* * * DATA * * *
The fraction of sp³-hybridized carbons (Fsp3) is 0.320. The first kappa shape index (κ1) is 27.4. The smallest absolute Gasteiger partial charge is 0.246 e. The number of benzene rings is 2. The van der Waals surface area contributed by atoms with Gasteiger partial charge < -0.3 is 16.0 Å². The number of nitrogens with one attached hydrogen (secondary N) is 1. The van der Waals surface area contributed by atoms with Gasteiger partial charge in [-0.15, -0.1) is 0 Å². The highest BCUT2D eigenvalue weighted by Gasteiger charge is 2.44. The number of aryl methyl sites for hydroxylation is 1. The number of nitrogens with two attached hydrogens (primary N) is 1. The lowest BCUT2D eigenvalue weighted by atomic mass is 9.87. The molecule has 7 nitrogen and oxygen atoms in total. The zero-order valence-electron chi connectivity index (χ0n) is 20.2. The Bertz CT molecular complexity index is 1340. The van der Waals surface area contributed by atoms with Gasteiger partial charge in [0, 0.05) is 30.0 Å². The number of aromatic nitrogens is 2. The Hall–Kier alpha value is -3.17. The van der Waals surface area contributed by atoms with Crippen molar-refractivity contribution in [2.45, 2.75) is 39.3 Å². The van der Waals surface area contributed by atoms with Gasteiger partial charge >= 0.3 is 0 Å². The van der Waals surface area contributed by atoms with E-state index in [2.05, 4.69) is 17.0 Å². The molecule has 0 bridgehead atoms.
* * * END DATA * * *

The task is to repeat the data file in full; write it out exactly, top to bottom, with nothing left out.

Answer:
The fraction of sp³-hybridized carbons (Fsp3) is 0.320. The first kappa shape index (κ1) is 27.4. The smallest absolute Gasteiger partial charge is 0.246 e. The number of benzene rings is 2. The van der Waals surface area contributed by atoms with Gasteiger partial charge < -0.3 is 16.0 Å². The number of nitrogens with one attached hydrogen (secondary N) is 1. The van der Waals surface area contributed by atoms with Gasteiger partial charge in [-0.15, -0.1) is 0 Å². The highest BCUT2D eigenvalue weighted by Gasteiger charge is 2.44. The number of aryl methyl sites for hydroxylation is 1. The number of nitrogens with two attached hydrogens (primary N) is 1. The lowest BCUT2D eigenvalue weighted by atomic mass is 9.87. The molecule has 7 nitrogen and oxygen atoms in total. The zero-order valence-electron chi connectivity index (χ0n) is 20.2. The Bertz CT molecular complexity index is 1340. The van der Waals surface area contributed by atoms with Gasteiger partial charge in [0, 0.05) is 30.0 Å². The number of aromatic nitrogens is 2. The Hall–Kier alpha value is -3.17. The van der Waals surface area contributed by atoms with Crippen molar-refractivity contribution in [2.45, 2.75) is 39.3 Å². The van der Waals surface area contributed by atoms with Gasteiger partial charge >= 0.3 is 0 Å². The van der Waals surface area contributed by atoms with E-state index in [2.05, 4.69) is 17.0 Å². The molecule has 0 bridgehead atoms.